Background: Small intestinal bacterial overgrowth (SIBO) is an increasingly recognized clinical syndrome; however, its etiophathogenesis is poorly understood. We hypothesized that loss of gastric acid, a delayed intestinal transit, and ileocecal valve dysfunction may contribute to the genesis of this syndrome.
Aims: Our primary aim was to assess these parameters using wireless motility capsule (WMC) testing and to correlate them with the presence or absence of SIBO.
Methods: We prospectively evaluated 30 consecutive patients at a tertiary care center with suspected SIBO, diagnosed by lactulose hydrogen breath testing (LBT), and small bowel aspirate microbiology. Patients underwent WMC testing to assess ileocecal junction pressure (ICJP), small bowel transit time (SBTT), and regional gastrointestinal pH.
Results: Thirty patients completed testing; 15 had a positive LBT, and 11 had a positive aspirate culture. As compared with LBT-negative patients, ICJP was lower (27.8 vs. 72.7 mmHg, p = 0.027), SBTT was longer (10.0 vs. 1.1 h, p = 0.004), gastric pH was higher (3.63 vs. 2.42, p < 0.01), and small bowel pH was higher (6.96 vs. 6.61, p = 0.05). A hypotensive ICJP (<46.61 mmHg) was more prevalent in LBT-positive patients as compared with LBT-negative patients (73.3 vs. 14.29%, p = 0.003). Logistic regression models were used to assess the magnitude of each measured WMC parameter and the presence of SIBO. p values ≤0.05 were considered statistically significant.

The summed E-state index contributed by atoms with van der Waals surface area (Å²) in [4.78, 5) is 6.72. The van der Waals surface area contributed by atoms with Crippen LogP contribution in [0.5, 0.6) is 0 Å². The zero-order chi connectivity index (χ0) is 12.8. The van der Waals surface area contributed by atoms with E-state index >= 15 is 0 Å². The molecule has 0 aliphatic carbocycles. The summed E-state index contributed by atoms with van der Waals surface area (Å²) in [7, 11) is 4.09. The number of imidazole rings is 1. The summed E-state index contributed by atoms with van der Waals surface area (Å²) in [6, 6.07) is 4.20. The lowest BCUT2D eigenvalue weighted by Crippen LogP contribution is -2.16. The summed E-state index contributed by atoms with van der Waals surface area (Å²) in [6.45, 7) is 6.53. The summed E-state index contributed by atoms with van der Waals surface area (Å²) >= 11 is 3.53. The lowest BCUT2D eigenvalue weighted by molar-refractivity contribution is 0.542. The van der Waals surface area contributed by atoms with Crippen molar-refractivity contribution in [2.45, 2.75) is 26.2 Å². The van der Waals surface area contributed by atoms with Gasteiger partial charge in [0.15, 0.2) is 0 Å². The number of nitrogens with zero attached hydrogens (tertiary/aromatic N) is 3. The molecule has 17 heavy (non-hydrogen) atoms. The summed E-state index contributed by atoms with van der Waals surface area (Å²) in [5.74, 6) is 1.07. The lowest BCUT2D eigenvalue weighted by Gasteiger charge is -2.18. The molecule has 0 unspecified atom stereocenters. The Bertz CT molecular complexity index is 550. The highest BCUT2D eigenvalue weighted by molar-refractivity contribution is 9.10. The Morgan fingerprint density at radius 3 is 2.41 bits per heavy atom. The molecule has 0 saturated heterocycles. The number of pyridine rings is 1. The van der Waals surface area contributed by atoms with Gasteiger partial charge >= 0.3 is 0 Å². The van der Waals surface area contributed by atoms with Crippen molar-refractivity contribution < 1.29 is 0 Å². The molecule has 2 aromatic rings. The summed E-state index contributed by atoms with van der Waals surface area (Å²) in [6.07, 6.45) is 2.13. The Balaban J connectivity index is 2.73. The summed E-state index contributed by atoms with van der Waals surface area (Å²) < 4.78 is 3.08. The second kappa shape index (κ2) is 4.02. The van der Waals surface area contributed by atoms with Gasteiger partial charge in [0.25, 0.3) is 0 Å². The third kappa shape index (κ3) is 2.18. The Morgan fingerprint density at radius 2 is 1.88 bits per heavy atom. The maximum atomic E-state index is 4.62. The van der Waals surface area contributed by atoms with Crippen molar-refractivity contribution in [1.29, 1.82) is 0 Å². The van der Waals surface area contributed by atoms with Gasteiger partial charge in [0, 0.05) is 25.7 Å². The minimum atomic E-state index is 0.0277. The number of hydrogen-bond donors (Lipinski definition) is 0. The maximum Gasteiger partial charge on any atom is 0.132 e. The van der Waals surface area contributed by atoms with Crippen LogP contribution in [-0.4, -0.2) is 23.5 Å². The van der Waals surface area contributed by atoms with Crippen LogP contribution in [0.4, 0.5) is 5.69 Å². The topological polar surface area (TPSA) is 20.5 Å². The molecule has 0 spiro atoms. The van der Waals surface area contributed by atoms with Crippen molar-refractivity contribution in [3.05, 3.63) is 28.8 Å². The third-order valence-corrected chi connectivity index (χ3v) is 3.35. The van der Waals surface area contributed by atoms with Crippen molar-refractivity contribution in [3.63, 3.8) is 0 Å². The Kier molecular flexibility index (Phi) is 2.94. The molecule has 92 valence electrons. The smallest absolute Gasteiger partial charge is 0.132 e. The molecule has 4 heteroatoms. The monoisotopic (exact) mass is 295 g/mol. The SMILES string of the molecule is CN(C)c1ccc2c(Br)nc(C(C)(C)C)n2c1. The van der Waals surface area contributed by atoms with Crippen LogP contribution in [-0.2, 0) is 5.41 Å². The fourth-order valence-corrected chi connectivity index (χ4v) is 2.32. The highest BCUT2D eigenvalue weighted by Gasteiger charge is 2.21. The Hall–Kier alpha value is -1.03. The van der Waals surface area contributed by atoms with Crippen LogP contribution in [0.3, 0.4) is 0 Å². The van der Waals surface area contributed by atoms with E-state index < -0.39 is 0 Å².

Conclusions: Patients with SIBO have significantly lower ICJP, prolonged SBTT, and a higher gastrointestinal pH as compared to those without SIBO. These abnormalities may play different roles in the pathogenesis of SIBO, facilitating more targeted treatment to prevent recurrences of SIBO.
Keywords: Diarrheal disorders; Ileocecal valve; Small bowel dysmotility; Small intestinal bacterial overgrowth (SIBO); Small intestinal disorders.